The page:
Love them or hate them, at least Barclays are doing something different and it could be argued that at least customers (date I type clients?) now have an opportunity for regular contact - even if it is over the telephone. I suspect that they will still have field based advisers to swoop in and advise where there is a requirement Let's face it - stochastic modelling over the phone can't be that easy - nor explaining a 128 page reasons why document!

We have about a 10 year window IMHO for face-to-face advice in the current manner. No doubt advice will be conducted and transacted on some form or smart app sooner than we think. I suppose what Barclays are trying to do is adapt to that world in bite sized chunks. They may have got it wrong, however, at least they are having a go.

For the rest of us, there is a current massive opportunity. With banks and building societies continuing to focus upon new business (which mat include charging fees for moving the same fund from an old charging structure to a new one - with financial benefits after 5 years) - there are masses of people out there desperate to sit down and obtain rounded, (I'm going to use THAT word) holistic advice from an experienced adviser not associated with their bank or building society.

report this

Barry Bennett

Jan 23, 2014 at 17:14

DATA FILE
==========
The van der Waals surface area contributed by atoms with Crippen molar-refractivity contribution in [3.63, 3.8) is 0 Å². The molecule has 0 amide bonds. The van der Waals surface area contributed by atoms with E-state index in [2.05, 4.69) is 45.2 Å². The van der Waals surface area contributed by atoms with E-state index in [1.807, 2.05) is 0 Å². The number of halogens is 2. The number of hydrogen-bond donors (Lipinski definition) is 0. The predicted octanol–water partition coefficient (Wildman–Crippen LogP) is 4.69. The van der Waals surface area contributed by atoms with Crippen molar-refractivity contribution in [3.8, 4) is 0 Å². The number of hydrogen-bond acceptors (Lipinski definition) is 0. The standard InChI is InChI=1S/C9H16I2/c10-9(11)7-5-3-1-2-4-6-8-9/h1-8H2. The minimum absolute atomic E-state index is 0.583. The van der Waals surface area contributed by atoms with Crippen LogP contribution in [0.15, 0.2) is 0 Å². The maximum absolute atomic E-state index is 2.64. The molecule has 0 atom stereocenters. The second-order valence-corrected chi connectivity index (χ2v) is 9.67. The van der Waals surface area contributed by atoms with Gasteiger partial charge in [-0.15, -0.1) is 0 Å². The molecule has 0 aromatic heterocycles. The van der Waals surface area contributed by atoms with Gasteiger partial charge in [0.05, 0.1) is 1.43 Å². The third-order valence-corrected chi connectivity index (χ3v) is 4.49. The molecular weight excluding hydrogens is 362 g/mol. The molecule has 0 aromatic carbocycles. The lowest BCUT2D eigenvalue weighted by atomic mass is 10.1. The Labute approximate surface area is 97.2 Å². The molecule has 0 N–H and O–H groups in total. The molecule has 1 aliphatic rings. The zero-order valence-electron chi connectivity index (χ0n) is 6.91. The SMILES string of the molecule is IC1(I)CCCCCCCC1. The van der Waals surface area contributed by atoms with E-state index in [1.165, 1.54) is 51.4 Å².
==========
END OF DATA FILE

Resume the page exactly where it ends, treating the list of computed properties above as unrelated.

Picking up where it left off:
Good news.

report this

Guy Usabreak

Jan 25, 2014 at 09:43

Good to see Barclays taking a realistic decision.. The regulatory costs which have been piled onto the industry require new thinking to keep the costs reasonable for customers who want or need advice. For those who can DIY lots of interesting new ETF's and low cost investment trusts out there to cut out the greedy and often inefficient middle man.

report this


Jan 25, 2014 at 19:31

Typical bank thinking they are to big to fail.

report this

leave a comment

Please sign in here or register here to comment. It is free to register and only takes a minute or two.

News sponsored by:

Sponsored Video: Bringing it all back home

As the UK coalition government strives to rebalance the national economy, so called 'reshoring' looks set to play an increasingly important role in economic recovery.

Today's top headlines

Sponsored Video: Barings on investing in Frontier Markets

From Nigeria to Pakistan and from Kenya to Kuwait, frontier markets are catching investors' attention as never before.

More about this:

Look up the shares

  • Barclays PLC (BARC.L)
    Register or Sign in to receive email alerts for items in your favourites whenever we write about them

More from us


On the road

Click here to find out more from the Audience Development team.

Sorry, this link is not
quite ready yet